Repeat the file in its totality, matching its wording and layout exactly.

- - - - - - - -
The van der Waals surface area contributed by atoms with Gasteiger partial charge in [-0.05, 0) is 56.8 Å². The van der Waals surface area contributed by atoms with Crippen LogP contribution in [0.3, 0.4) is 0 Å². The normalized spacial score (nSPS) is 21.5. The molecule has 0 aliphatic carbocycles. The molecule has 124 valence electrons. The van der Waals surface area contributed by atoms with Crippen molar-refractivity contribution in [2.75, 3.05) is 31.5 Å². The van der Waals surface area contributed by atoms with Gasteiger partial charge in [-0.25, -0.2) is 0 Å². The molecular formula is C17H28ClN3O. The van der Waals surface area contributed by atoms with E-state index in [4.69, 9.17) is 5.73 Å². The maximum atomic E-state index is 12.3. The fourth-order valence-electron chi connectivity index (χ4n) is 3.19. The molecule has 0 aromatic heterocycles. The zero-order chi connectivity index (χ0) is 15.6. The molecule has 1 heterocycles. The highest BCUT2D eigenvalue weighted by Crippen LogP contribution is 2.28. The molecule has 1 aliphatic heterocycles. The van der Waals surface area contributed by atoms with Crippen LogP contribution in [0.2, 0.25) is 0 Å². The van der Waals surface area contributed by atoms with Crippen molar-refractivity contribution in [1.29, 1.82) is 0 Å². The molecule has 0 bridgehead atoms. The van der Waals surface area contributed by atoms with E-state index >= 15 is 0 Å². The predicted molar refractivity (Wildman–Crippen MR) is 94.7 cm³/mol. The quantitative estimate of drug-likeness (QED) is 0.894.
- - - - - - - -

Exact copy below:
The van der Waals surface area contributed by atoms with Gasteiger partial charge in [-0.05, 0) is 56.8 Å². The van der Waals surface area contributed by atoms with Crippen LogP contribution in [0.3, 0.4) is 0 Å². The normalized spacial score (nSPS) is 21.5. The molecule has 0 aliphatic carbocycles. The molecule has 124 valence electrons. The van der Waals surface area contributed by atoms with Crippen molar-refractivity contribution in [2.75, 3.05) is 31.5 Å². The van der Waals surface area contributed by atoms with Gasteiger partial charge in [-0.25, -0.2) is 0 Å². The molecular formula is C17H28ClN3O. The van der Waals surface area contributed by atoms with E-state index in [4.69, 9.17) is 5.73 Å². The maximum atomic E-state index is 12.3. The fourth-order valence-electron chi connectivity index (χ4n) is 3.19. The molecule has 0 aromatic heterocycles. The zero-order chi connectivity index (χ0) is 15.6. The molecule has 1 heterocycles. The highest BCUT2D eigenvalue weighted by Crippen LogP contribution is 2.28. The molecule has 1 aliphatic heterocycles. The van der Waals surface area contributed by atoms with Crippen LogP contribution in [0.2, 0.25) is 0 Å². The van der Waals surface area contributed by atoms with Crippen molar-refractivity contribution in [1.29, 1.82) is 0 Å². The molecule has 0 bridgehead atoms. The van der Waals surface area contributed by atoms with E-state index >= 15 is 0 Å². The predicted molar refractivity (Wildman–Crippen MR) is 94.7 cm³/mol. The quantitative estimate of drug-likeness (QED) is 0.894.